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Dual sus


Buffwhack
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It's a matter of personal preference and bike setup. Some people never use lockout but a general rule of thumb is to use it to minimize bop which normally result in wasted energy. A bopping effect is more prominent when pedaling hard e.g. uphill or standing. Having said that, most shocks have some build in technology to counter this. Generally the more expensive the shock the better this technology is. Something that also helps is to make sure your suspension is setup properly with correct sag, compression and damping.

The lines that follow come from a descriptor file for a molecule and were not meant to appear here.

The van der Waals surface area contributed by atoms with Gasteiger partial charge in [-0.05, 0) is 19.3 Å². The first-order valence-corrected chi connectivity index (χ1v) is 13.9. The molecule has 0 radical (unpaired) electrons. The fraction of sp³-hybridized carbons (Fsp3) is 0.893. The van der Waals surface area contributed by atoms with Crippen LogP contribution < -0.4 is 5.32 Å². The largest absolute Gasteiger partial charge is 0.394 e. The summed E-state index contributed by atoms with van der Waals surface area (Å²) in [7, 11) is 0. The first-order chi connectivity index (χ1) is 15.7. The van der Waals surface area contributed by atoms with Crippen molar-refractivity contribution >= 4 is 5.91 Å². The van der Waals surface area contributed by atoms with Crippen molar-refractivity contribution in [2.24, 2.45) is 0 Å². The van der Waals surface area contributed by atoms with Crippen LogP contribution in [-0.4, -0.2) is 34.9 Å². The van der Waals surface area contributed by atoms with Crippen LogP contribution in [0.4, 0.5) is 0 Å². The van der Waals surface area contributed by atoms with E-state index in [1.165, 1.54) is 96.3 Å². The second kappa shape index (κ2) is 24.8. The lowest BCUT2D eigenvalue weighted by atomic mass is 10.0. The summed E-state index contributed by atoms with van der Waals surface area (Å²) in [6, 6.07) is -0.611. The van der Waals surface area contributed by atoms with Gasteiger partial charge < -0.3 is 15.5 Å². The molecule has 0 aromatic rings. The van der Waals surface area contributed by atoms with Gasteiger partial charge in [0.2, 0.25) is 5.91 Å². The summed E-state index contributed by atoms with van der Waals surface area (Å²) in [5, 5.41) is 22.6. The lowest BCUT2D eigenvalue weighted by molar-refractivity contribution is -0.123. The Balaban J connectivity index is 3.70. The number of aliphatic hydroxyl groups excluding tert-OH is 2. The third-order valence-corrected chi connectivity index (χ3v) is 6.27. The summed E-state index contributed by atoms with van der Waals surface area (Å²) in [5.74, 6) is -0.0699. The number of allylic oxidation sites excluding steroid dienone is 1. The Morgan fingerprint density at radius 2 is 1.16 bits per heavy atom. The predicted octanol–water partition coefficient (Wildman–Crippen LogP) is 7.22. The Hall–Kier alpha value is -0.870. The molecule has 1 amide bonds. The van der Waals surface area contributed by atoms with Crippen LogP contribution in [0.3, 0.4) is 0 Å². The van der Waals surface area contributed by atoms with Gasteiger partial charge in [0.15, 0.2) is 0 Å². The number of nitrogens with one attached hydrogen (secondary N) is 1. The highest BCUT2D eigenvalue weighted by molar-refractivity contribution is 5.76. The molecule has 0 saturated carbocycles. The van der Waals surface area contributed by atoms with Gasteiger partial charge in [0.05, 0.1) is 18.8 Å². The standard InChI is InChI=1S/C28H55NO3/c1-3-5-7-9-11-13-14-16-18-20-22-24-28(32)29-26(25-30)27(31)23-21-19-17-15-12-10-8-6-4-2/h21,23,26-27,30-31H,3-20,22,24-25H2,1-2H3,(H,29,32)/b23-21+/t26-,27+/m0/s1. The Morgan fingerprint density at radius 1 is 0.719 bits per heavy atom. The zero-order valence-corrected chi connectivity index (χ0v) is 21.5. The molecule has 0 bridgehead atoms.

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when you notice 'bunches' being formed around you. like on boring bits like district roads, especially uphill.

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when you notice 'bunches' being formed around you. like on boring bits like district roads' date=' especially uphill.

[/quote']

on nice smooth uphills (OK thats relative), where the uphill is full of ruts and stones, its easier sometimes to leave your shock active, but it all comes down to personal preference, try it in training, and you will have a better idea of where it is suitable. What shock have you got by the way, I've an RP23, and leave it on the platform setting (Pro-pedal on) for most of my ride, only releasing it for very rough downhills, and stony and badly rutted uphills.

deanbean2010-05-24 06:02:47